When Peter Matthews went for coffee with the other fellows at Durham University's Institute of Advanced Study, he got chatting with a philosopher. Matthews's research focuses on decision-making during the early stages of product development, when the choice of whether to build a car with two doors or four, for example, constrains all further decisions. How can one model such a process?
The philosopher cogitated and made a suggestion. Had he thought about the difference between an Aristotelian and a Wittgensteinian approach? This is not the kind of conversation most of us have over coffee (and Matthews stresses that he and his colleagues sometimes talk about football as well). But it is the kind of conversation that the institute's diverse and highly distinguished group of fellows sometimes have, and Matthews found it a powerful stimulus to fresh thought.
Unlike the others in this term's team of ten, Matthews is based in Durham, as a lecturer in design informatics in the School of Engineering. Yet in the normal course of university life, there or elsewhere, it would have been all too easy never to have passed the time of day with a philosopher. Something strange and fruitful often happens when experts in distinct but related disciplines get a chance to talk to each other. But should these brief encounters be left to chance or consciously engineered? And what kind of institutions make them more likely to happen?
Few dispute that interdisciplinarity is often stimulating and valuable, if only because many important topics are located across or between traditional disciplinary silos. There is nothing particularly new about this. In the Renaissance, there were no firm divisions between the arts, sciences and philosophy, which facilitated social and intellectual contacts across barriers that have been erected only since. Much more recently, groups such as the Lunar Society of Birmingham in the 1760s united manufacturers and leading amateur experimenters in what would now be biology, chemistry, engineering and physics - men such as Erasmus Darwin, Joseph Priestley, James Watt and Josiah Wedgwood - to push back the frontiers of knowledge.
There are good reasons for thinking that we need similar initiatives today. Issues such as Aids and terrorism can be addressed only through a range of different interdisciplinary approaches. Some go further and wonder how much there is left to say on familiar themes while we stick to the old disciplinary-based questions. (This year is the 400th anniversary of Milton's birth. The various conferences and celebrations may well encourage more people to read his work, but will they really generate any important new insights into the man and his work?) Perhaps the most exciting fresh thinking is going to emerge from unpredictable new cross-disciplinary alliances.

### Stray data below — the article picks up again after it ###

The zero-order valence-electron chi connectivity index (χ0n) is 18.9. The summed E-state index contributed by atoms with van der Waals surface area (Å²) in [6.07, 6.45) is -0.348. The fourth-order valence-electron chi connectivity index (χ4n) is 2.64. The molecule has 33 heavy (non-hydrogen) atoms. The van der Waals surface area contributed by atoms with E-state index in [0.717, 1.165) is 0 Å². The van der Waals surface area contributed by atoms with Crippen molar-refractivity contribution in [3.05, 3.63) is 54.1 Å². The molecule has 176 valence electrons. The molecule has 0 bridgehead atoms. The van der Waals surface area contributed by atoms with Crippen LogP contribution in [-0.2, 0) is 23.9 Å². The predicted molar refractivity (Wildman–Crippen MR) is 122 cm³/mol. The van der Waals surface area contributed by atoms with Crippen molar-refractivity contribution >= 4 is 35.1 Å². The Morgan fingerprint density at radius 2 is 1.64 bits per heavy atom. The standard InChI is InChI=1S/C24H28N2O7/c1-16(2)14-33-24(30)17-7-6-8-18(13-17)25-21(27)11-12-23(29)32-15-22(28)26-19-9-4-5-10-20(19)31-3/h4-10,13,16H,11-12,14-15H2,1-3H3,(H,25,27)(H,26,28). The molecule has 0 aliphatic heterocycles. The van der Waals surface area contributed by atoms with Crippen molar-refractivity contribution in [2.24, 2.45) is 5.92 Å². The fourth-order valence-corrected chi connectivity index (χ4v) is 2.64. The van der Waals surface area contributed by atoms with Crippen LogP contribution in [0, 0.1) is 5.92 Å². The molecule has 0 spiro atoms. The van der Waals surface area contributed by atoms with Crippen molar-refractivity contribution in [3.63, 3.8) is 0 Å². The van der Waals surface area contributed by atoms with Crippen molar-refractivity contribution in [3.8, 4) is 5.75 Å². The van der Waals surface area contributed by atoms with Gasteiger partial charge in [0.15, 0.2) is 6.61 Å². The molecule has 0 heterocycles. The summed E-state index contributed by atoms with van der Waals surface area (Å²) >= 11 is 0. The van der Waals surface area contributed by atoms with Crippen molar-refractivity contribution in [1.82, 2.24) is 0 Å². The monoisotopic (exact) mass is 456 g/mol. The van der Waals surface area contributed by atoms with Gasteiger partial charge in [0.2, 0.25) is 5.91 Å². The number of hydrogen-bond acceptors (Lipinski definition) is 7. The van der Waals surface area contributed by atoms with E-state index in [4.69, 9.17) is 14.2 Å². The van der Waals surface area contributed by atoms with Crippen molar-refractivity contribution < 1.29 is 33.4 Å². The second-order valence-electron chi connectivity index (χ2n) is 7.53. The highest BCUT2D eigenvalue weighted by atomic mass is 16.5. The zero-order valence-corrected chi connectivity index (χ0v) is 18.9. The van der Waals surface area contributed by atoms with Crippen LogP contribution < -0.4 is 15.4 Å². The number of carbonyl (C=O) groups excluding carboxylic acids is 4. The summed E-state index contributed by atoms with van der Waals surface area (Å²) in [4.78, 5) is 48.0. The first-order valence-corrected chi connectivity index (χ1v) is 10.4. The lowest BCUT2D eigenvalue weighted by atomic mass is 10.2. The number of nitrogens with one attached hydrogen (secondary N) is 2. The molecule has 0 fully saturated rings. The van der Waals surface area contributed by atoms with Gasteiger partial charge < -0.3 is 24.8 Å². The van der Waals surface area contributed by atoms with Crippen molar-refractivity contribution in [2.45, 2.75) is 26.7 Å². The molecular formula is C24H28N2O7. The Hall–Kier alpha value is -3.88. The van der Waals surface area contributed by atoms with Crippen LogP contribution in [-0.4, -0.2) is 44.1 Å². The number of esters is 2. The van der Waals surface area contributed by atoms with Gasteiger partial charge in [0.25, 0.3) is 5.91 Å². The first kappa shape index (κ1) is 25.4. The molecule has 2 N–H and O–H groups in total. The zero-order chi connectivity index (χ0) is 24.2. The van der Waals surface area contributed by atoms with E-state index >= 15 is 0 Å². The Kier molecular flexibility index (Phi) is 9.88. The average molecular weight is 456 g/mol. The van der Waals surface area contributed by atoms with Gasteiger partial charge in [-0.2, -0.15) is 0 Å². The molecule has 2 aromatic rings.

This is very much the view of Ash Amin, director of the Durham institute. "In disciplines that keep on looking outwards," he argues, "innovation, renewal and relevance are still possible, but less so in closed disciplines such as economics, which are less prone to path-breaking insights - except in the case of rare Nobel thinkers.
"So high-level and sustained interdisciplinarity is the way to go, in my view, to sharpen disciplinary rigour and to invent new fields of thought and practice. But it has to be good, and properly instituted, otherwise it becomes tokenistic and superficial. This may have implications for how universities are organised for research. There is a need to break down silos, but not to lose the gained strengths and communities of disciplines."
Regenia Gagnier, director of the University of Exeter's institute of advanced study-in-the-making (currently known as the Interdisciplinary Centre for the Arts and Sciences), takes a similar line. "I don't think the disciplines are dead," she says. "Students must acquire mastery in something before they can collaborate, and we must 'discipline' them. This kind of research is already supported by universities within normal academic jobs consisting of one-third teaching, one-third research and one-third administration.